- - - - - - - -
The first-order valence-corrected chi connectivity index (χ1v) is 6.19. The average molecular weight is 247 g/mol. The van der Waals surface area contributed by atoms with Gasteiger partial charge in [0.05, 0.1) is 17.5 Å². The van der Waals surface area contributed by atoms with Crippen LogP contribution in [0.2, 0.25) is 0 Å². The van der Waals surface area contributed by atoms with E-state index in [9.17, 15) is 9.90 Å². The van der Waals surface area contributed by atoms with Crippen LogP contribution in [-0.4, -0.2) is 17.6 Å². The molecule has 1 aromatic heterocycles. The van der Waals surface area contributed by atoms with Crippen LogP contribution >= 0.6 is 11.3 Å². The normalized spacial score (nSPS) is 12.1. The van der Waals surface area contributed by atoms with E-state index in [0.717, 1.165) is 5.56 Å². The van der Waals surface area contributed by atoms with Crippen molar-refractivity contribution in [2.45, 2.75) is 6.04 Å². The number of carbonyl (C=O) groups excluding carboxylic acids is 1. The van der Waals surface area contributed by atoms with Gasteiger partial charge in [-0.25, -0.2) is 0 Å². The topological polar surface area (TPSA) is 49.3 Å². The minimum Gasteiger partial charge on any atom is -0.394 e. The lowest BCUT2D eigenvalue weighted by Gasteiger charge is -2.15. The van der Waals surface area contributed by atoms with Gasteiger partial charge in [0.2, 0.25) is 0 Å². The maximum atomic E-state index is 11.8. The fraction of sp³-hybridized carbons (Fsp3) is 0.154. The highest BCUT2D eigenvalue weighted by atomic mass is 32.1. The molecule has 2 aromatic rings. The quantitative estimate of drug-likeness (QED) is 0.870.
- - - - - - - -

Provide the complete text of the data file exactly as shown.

The first-order valence-corrected chi connectivity index (χ1v) is 6.19. The average molecular weight is 247 g/mol. The van der Waals surface area contributed by atoms with Gasteiger partial charge in [0.05, 0.1) is 17.5 Å². The van der Waals surface area contributed by atoms with Crippen LogP contribution in [0.2, 0.25) is 0 Å². The van der Waals surface area contributed by atoms with E-state index in [9.17, 15) is 9.90 Å². The van der Waals surface area contributed by atoms with Crippen LogP contribution in [-0.4, -0.2) is 17.6 Å². The molecule has 1 aromatic heterocycles. The van der Waals surface area contributed by atoms with Crippen LogP contribution >= 0.6 is 11.3 Å². The normalized spacial score (nSPS) is 12.1. The van der Waals surface area contributed by atoms with E-state index in [0.717, 1.165) is 5.56 Å². The van der Waals surface area contributed by atoms with Crippen molar-refractivity contribution in [2.45, 2.75) is 6.04 Å². The number of carbonyl (C=O) groups excluding carboxylic acids is 1. The van der Waals surface area contributed by atoms with Gasteiger partial charge in [-0.25, -0.2) is 0 Å². The topological polar surface area (TPSA) is 49.3 Å². The minimum Gasteiger partial charge on any atom is -0.394 e. The lowest BCUT2D eigenvalue weighted by Gasteiger charge is -2.15. The van der Waals surface area contributed by atoms with Gasteiger partial charge in [0.2, 0.25) is 0 Å². The maximum atomic E-state index is 11.8. The fraction of sp³-hybridized carbons (Fsp3) is 0.154. The highest BCUT2D eigenvalue weighted by atomic mass is 32.1. The molecule has 2 aromatic rings. The quantitative estimate of drug-likeness (QED) is 0.870.